Foolish Arguments Against Standing in 303 Creative—Part 2


Published July 3, 2023

National Review

Another thing that has amazed me is how many folks on the Left—including accomplished lawyers and law professors—are repeating these foolish arguments against standing in 303 Creative. It would be tedious and depressing to compile a list, so I will single out as a striking example someone whose prodigious legal ability I admire, leading Supreme Court advocate Neal Katyal.

In an interview yesterday, Katyal went full crazy on the claim that Lorie Smith’s case is “totally hypothetical and made up.”

I will charitably assume that Katyal has been too busy on other matters to know what he is talking about and that he simply lacked the good judgment not to speak on the matter. I hope that he will correct his position promptly.

It appears that Katyal was also responding to a tweet of mine yesterday in which I stated:

All the new standing experts on Twitter, and folks falsely claiming 303 Creative is “phony case,” are going to go ballistic when they learn that Jane Roe gave birth more than 2-1/2 years before Roe v. Wade was decided.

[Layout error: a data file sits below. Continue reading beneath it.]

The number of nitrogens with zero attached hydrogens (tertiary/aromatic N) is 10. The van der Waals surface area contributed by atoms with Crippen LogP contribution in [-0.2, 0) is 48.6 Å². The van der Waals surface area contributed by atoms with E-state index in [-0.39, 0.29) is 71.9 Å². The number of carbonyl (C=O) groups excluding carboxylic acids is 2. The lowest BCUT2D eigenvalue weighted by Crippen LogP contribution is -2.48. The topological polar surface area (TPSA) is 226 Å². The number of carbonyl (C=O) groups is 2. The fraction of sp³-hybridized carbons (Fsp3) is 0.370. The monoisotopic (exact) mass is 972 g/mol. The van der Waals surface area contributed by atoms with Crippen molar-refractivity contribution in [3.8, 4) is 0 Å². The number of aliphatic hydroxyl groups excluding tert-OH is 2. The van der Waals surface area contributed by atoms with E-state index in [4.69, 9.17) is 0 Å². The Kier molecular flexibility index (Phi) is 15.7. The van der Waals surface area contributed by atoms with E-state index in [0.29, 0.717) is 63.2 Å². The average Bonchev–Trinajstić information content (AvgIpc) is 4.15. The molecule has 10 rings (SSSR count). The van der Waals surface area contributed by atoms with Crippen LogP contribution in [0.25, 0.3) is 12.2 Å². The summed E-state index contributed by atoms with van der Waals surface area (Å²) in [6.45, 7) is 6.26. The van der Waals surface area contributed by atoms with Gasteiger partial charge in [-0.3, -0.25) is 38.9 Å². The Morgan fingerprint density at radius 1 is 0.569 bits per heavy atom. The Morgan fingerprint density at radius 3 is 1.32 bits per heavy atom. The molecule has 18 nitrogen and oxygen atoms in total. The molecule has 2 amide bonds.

Katyal rejoined that “Roe was pregnant at the time of the filing of the complaint.” That of course is true. But once you recognize that the Tenth Circuit was correct to find that Lorie Smith showed an “injury in fact” at the time she filed her complaint, that rejoinder becomes meaningless.

Yes, Roe was different. Unlike 303 Creative, it rested on an exception to ordinary standing doctrine—“capable of repetition, yet avoiding review.” That difference cuts against Katyal and all the new Twitter experts on standing, not in their favor.

ED WHELAN — Mr. Whelan holds the Antonin Scalia Chair in Constitutional Studies at the ETHICS AND PUBLIC POLICY CENTER. A regular contributor to National Review’s blog BENCH MEMOS, he has closely covered every Supreme Court confirmation since 2005. @edwhelaneppc

Picture from Unsplash


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